PUBLICATION TRENDS IN ARABIDOPSIS RESEARCHPUBLICATION TRENDS IN ARABIDOPSIS RESEARCH

18th Sep 2014

As part of a series of blog posts at Nowomics, Pete McQuilton and founder Richard Smith guest blogged for GARNet today. Nowomics is a new website that fetches data from many biological databases every day and works out what’s changed, and finds genes and species names mentioned in new PubMed abstracts. This lets users (user accounts are free) to follow genes and gene ontology terms to create a personalised news feed of new papers and data. 

McQuilton extracted data on primary research papers from PubMed (excluding reviews and clinical trials) for a ten year range from 2004-2013 and identified those that mention Arabidopsis in the title or abstract. These papers are defined as Arabidopsis papers. From this analysis, it is clear that the Arabidopsis community is thriving, having produced just over 3500 papers in 2013, up from 1847 in 2004. This represents a 91% increase in article number, keeping pace with the overall rise in number of journal articles published, which has grown by 95% since 2004.

From 2004 to 2011, Plant Physiology, Plant Journal and Plant Cell made up the top three journals publishing Arabidopsis research, but Plant Signal Behaviour has risen rapidly from its inception in 2006 to join the top five in 2008. By far the strongest trend is the rise of PLoS ONE from outside the top ten in 2010 to topping the chart with 315 papers published in 2013–representing 9% of all Arabidopsis articles in 2013.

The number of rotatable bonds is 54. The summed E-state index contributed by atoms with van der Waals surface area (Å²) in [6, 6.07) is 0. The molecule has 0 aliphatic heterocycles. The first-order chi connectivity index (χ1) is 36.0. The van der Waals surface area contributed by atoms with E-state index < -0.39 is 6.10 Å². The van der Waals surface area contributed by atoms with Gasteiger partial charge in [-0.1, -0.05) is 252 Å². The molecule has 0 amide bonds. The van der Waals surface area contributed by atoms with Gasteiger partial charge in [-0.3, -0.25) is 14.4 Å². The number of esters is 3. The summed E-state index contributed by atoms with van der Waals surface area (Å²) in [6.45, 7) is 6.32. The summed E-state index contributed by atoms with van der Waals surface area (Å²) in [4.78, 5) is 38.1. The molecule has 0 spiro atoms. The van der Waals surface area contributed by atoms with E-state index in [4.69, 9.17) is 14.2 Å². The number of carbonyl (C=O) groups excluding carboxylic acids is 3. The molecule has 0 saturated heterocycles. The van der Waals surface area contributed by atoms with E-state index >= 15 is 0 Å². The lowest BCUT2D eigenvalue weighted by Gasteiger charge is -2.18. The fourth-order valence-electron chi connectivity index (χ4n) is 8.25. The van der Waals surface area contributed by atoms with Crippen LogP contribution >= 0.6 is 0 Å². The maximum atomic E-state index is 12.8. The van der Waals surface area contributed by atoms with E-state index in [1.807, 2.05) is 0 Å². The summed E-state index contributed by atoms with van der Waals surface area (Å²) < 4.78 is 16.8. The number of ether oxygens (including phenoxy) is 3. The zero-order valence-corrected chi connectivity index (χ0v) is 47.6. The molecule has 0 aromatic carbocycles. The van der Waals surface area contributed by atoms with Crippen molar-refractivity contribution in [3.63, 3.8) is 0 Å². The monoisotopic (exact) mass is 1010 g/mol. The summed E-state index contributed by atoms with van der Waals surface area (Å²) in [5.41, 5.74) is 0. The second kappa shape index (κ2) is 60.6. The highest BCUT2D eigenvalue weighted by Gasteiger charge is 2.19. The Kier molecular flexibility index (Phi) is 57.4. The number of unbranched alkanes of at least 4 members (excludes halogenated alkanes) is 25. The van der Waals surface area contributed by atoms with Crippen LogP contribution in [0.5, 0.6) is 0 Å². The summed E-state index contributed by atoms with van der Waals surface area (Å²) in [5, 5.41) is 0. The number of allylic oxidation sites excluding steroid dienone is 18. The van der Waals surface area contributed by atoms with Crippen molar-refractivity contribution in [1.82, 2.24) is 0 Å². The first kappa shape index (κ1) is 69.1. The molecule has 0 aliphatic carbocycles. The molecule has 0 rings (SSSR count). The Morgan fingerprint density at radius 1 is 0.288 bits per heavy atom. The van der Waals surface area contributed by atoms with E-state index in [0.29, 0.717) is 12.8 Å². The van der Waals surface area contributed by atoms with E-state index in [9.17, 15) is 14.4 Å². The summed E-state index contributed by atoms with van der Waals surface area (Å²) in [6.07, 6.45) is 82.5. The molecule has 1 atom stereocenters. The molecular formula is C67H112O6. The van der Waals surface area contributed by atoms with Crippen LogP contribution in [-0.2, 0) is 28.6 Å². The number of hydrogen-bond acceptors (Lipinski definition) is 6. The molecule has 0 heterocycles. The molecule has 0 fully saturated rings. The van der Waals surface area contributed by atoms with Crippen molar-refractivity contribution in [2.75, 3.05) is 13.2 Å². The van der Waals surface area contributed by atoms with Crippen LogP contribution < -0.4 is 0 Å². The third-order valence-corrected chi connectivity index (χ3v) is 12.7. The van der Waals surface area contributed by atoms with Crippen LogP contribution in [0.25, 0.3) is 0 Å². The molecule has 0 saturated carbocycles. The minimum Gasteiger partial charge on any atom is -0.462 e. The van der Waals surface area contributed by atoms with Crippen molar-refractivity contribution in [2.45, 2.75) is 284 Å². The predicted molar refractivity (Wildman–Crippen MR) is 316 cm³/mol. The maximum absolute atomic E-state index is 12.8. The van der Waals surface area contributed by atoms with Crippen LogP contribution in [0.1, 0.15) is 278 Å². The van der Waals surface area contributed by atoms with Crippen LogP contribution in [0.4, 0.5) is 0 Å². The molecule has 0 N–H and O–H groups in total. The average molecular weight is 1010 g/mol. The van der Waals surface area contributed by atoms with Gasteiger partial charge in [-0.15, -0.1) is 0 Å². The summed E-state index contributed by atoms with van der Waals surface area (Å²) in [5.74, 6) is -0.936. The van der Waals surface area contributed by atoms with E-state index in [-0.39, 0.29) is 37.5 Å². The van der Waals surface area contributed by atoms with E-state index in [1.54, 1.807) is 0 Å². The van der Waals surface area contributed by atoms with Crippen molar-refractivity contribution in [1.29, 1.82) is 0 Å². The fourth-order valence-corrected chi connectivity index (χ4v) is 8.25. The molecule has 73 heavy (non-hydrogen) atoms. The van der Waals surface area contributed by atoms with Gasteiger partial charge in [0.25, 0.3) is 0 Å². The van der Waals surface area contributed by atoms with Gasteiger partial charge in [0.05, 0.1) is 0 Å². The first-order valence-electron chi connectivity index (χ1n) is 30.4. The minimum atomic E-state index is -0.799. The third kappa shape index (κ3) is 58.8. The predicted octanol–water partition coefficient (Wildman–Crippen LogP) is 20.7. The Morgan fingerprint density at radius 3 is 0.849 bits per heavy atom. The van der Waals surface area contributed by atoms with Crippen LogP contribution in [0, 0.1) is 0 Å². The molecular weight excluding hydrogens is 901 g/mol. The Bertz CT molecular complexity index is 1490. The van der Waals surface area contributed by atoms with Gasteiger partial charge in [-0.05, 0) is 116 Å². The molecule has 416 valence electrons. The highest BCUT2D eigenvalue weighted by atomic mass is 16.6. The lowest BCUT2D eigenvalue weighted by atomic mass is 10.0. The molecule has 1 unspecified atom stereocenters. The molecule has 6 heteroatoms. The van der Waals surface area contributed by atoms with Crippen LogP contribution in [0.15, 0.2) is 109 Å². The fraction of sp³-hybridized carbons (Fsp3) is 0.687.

In terms of country of origin of Arabidopsis papers, the main increase is found in China, with explosive growth from 74 papers in 2004 to 650 papers in 2013, matching the output of the USA. Other Asian countries have also experienced significant growth but not to such high volumes, such as India rising from 3 papers in 2004 to 70 in 2013 and South Korea increasing from 49 to 142. Publication levels in the UK, Germany and Japan have risen slightly, but overall have remained relatively constant over the last 10 years. However, with the growing activity in China many countries have seen a drop in percentage of overall Arabidopsis papers from 2004 to 2013: USA 32-19%, Japan 13-9%, and UK 7-4%.

If you want to keep up with the latest Arabidopsis research, you can use the Nowomics Arabidopsis news feed, showing all the abstracts of the latest and popular Arabidopsis papers, along with Arabidopsis-related curated annotation.

This news article is an edited version of the Nowomics blog post on the GARNet blog, Weeding the Gems. To read the full post, which includes figures and methods, go to: http://blog.garnetcommunity.org.uk/publication-trends-arabidopsis/